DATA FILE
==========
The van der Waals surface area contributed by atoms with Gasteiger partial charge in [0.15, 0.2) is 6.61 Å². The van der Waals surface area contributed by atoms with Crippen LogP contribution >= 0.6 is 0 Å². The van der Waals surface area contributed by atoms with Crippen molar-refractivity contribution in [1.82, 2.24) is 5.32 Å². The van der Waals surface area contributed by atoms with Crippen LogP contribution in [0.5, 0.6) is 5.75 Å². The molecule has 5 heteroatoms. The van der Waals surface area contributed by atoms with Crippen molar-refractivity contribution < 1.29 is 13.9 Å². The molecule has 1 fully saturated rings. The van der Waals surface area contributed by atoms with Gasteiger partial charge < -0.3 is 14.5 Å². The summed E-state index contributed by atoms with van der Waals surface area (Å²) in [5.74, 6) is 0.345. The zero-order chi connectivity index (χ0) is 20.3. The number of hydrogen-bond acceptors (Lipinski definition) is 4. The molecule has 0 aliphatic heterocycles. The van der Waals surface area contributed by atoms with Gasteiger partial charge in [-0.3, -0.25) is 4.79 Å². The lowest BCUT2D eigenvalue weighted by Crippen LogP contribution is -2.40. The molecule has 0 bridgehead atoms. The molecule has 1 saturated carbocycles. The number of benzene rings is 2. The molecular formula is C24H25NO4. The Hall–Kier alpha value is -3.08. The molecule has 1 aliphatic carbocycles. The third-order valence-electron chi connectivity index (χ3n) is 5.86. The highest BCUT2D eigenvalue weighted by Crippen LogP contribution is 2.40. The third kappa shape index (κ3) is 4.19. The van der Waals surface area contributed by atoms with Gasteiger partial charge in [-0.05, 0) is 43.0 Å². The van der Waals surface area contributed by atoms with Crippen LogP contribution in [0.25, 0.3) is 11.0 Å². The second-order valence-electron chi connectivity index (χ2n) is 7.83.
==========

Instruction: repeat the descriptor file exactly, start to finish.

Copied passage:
The van der Waals surface area contributed by atoms with Gasteiger partial charge in [0.15, 0.2) is 6.61 Å². The van der Waals surface area contributed by atoms with Crippen LogP contribution >= 0.6 is 0 Å². The van der Waals surface area contributed by atoms with Crippen molar-refractivity contribution in [1.82, 2.24) is 5.32 Å². The van der Waals surface area contributed by atoms with Crippen LogP contribution in [0.5, 0.6) is 5.75 Å². The molecule has 5 heteroatoms. The van der Waals surface area contributed by atoms with Crippen molar-refractivity contribution < 1.29 is 13.9 Å². The molecule has 1 fully saturated rings. The van der Waals surface area contributed by atoms with Gasteiger partial charge < -0.3 is 14.5 Å². The summed E-state index contributed by atoms with van der Waals surface area (Å²) in [5.74, 6) is 0.345. The zero-order chi connectivity index (χ0) is 20.3. The number of hydrogen-bond acceptors (Lipinski definition) is 4. The molecule has 0 aliphatic heterocycles. The van der Waals surface area contributed by atoms with Gasteiger partial charge in [-0.3, -0.25) is 4.79 Å². The lowest BCUT2D eigenvalue weighted by Crippen LogP contribution is -2.40. The molecule has 0 bridgehead atoms. The molecule has 1 saturated carbocycles. The number of benzene rings is 2. The molecular formula is C24H25NO4. The Hall–Kier alpha value is -3.08. The molecule has 1 aliphatic carbocycles. The third-order valence-electron chi connectivity index (χ3n) is 5.86. The highest BCUT2D eigenvalue weighted by Crippen LogP contribution is 2.40. The third kappa shape index (κ3) is 4.19. The van der Waals surface area contributed by atoms with Gasteiger partial charge in [-0.05, 0) is 43.0 Å². The van der Waals surface area contributed by atoms with Crippen LogP contribution in [0.25, 0.3) is 11.0 Å². The second-order valence-electron chi connectivity index (χ2n) is 7.83.